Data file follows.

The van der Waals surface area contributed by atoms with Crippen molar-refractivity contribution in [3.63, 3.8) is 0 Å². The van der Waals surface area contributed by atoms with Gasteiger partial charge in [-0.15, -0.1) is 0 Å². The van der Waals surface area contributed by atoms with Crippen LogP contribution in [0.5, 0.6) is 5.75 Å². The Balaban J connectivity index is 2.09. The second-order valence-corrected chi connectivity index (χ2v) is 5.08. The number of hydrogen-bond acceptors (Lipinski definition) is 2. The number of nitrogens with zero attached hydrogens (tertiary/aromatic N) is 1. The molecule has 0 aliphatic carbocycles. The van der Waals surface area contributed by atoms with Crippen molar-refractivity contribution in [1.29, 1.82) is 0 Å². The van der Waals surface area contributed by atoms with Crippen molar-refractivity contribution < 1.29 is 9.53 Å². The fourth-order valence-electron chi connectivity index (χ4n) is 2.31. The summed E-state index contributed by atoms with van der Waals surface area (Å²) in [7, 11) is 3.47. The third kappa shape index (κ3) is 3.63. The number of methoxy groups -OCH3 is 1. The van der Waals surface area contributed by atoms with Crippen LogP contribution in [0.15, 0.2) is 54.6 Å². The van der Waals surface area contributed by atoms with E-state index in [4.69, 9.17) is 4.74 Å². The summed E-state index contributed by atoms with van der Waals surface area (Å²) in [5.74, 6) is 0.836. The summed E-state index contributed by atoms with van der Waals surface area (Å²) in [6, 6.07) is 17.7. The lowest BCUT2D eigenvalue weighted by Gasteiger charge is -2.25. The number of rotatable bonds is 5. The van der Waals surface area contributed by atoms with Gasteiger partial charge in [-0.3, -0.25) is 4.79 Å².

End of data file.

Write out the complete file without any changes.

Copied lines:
The van der Waals surface area contributed by atoms with Crippen molar-refractivity contribution in [3.63, 3.8) is 0 Å². The van der Waals surface area contributed by atoms with Gasteiger partial charge in [-0.15, -0.1) is 0 Å². The van der Waals surface area contributed by atoms with Crippen LogP contribution in [0.5, 0.6) is 5.75 Å². The Balaban J connectivity index is 2.09. The second-order valence-corrected chi connectivity index (χ2v) is 5.08. The number of hydrogen-bond acceptors (Lipinski definition) is 2. The number of nitrogens with zero attached hydrogens (tertiary/aromatic N) is 1. The molecule has 0 aliphatic carbocycles. The van der Waals surface area contributed by atoms with Crippen molar-refractivity contribution in [1.29, 1.82) is 0 Å². The van der Waals surface area contributed by atoms with Crippen molar-refractivity contribution < 1.29 is 9.53 Å². The fourth-order valence-electron chi connectivity index (χ4n) is 2.31. The summed E-state index contributed by atoms with van der Waals surface area (Å²) in [7, 11) is 3.47. The third kappa shape index (κ3) is 3.63. The number of methoxy groups -OCH3 is 1. The van der Waals surface area contributed by atoms with Crippen LogP contribution in [0.15, 0.2) is 54.6 Å². The van der Waals surface area contributed by atoms with E-state index in [4.69, 9.17) is 4.74 Å². The summed E-state index contributed by atoms with van der Waals surface area (Å²) in [5.74, 6) is 0.836. The summed E-state index contributed by atoms with van der Waals surface area (Å²) in [6, 6.07) is 17.7. The lowest BCUT2D eigenvalue weighted by Gasteiger charge is -2.25. The number of rotatable bonds is 5. The van der Waals surface area contributed by atoms with Gasteiger partial charge in [-0.3, -0.25) is 4.79 Å².